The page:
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The New Jersey Supreme Court has told a federal appeals court that there is no reason to depart from a more expansive interpretation of what constitutes an employee, as opposed to an independent contractor, when it comes to resolving wage-and-hour disputes.

In a unanimous ruling in Hargrove v. Sleepy’s, the court said the U.S. Court of Appeals for the Third Circuit, which is considering an appeal in a wage-and-hour dispute, should apply the “ABC” test that has been used by the New Jersey Department of Labor for two decades.

“We conclude that the ‘ABC’ test derived from the New Jersey Unemployment Compensation Act … governs whether a plaintiff is an employee or independent contractor for purposes of resolving a wage-payment or wage-and-hour claim,” said Appellate Division Judge Mary Cuff, temporarily assigned, for the court.

Harold Lichten, one of the plaintiffs’ attorneys, said the ruling is a major victory for workers.

“This will affect thousands of workers in New Jersey who have been misclassified as being independent contractors,” said Lichten, of Lichten & Liss-Riordan in Boston.

Only a handful of states, he said, have adopted the “ABC” test.

“This puts New Jersey in the forefront of having one of the strictest standards,” Lichten said. “This ruling makes the state much more worker-friendly.”

The National Employment Law Project, the National Employment Lawyers Association of New Jersey and the New Jersey Industrial Union Council filed an amicus brief. One of their attorneys, Newark solo Bennet Zurofsky, agreed with Lichten’s assessment.

“It’s a good decision with regard to employers attempting to get around the responsibilities of being employers,” Zurofsky said. “This is going to help low-wage workers in particular by making sure they get what they are entitled to receive.”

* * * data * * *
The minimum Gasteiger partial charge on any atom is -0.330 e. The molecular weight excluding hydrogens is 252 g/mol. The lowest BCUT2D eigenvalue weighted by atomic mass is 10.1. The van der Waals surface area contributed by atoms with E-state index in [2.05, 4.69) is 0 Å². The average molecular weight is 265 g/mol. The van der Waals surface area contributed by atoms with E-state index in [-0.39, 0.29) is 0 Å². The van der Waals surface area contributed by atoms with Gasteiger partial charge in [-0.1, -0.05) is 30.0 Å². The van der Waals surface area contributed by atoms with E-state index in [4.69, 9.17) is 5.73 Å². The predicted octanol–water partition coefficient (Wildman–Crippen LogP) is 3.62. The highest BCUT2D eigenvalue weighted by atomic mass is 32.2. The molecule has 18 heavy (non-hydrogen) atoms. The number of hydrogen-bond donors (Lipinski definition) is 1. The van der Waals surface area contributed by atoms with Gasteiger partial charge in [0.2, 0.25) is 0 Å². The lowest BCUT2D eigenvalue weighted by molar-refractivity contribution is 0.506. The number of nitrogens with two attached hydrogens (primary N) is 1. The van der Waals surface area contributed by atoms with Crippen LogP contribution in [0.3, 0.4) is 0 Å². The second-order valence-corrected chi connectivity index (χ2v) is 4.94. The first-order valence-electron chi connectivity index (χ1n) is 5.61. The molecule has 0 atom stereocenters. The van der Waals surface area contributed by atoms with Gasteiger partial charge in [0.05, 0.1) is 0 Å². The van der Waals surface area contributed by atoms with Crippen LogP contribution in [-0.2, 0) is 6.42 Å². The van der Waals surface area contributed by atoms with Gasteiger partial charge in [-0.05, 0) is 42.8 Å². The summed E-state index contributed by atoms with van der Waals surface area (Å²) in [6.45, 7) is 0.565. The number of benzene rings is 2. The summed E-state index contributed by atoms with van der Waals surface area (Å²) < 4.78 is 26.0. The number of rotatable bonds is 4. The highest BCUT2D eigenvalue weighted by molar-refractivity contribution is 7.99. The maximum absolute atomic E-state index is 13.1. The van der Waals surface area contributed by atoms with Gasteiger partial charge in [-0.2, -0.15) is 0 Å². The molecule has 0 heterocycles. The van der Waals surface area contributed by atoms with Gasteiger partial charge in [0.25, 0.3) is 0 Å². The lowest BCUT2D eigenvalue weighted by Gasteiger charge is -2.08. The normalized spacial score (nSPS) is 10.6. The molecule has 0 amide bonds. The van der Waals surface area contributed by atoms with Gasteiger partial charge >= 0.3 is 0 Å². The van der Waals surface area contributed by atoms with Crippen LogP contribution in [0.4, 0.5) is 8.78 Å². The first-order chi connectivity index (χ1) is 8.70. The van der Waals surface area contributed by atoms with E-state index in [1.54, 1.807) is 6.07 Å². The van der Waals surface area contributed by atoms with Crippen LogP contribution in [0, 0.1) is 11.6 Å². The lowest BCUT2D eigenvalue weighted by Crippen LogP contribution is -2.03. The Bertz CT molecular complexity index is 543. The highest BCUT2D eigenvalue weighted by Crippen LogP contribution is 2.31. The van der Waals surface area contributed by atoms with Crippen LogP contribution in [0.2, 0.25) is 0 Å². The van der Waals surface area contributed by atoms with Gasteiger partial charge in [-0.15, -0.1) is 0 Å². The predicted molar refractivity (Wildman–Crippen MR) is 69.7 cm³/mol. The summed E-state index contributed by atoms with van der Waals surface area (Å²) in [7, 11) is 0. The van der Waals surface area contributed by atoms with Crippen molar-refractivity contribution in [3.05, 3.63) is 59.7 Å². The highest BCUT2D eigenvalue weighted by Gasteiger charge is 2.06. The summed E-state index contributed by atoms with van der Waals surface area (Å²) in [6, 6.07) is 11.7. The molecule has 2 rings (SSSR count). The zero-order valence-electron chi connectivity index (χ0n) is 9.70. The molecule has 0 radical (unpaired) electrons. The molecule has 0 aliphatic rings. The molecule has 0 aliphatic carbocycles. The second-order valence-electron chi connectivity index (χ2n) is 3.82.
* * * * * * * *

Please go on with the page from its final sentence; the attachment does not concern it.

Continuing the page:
The ruling, Zurofsky added, also will help combat wage theft by employers seeking to classify more of their workers as independent contractors.

David Tykulsker represented another amicus, the International Brotherhood of Teamsters. Tykulsker, who runs a firm in Montclair, N.J., said one key provision of the ruling is what party bears the burden of proof.

“The burden is on the employer to prove that the worker is not an employee,” he said. “This is really a step forward in our jurisprudence.”

Richard Hluchan represented an amicus group supporting Sleepy’s, the National Federation of Independent Business Small Business Legal Center.

“The decision is not a surprise,” said Hluchan, of Hyland Levin in Marlton, N.J. “The New Jersey Supreme Court has a history of protecting employees.”

Like Tykulsker, Hluchan said employers will now face having to prove that workers are actually independent contractors when it comes to wage and benefits disputes.

The Academy of New Jersey Management Attorneys also participated as amicus.

“This is a significant change in the law,” said its attorney, Denise Keyser, of the Cherry Hill, N.J., office of Ballard Spahr. “Employers around the state are going to be disappointed with this decision. They are going to have to re-evaluate their relationships with their employees and contractors.”

Sleepy’s lawyer, Matthew Hank of Littler Mendelson in Philadelphia, said only that while the ruling does provide some clarification, he believes Sleepy’s will ultimately prevail in the Third Circuit.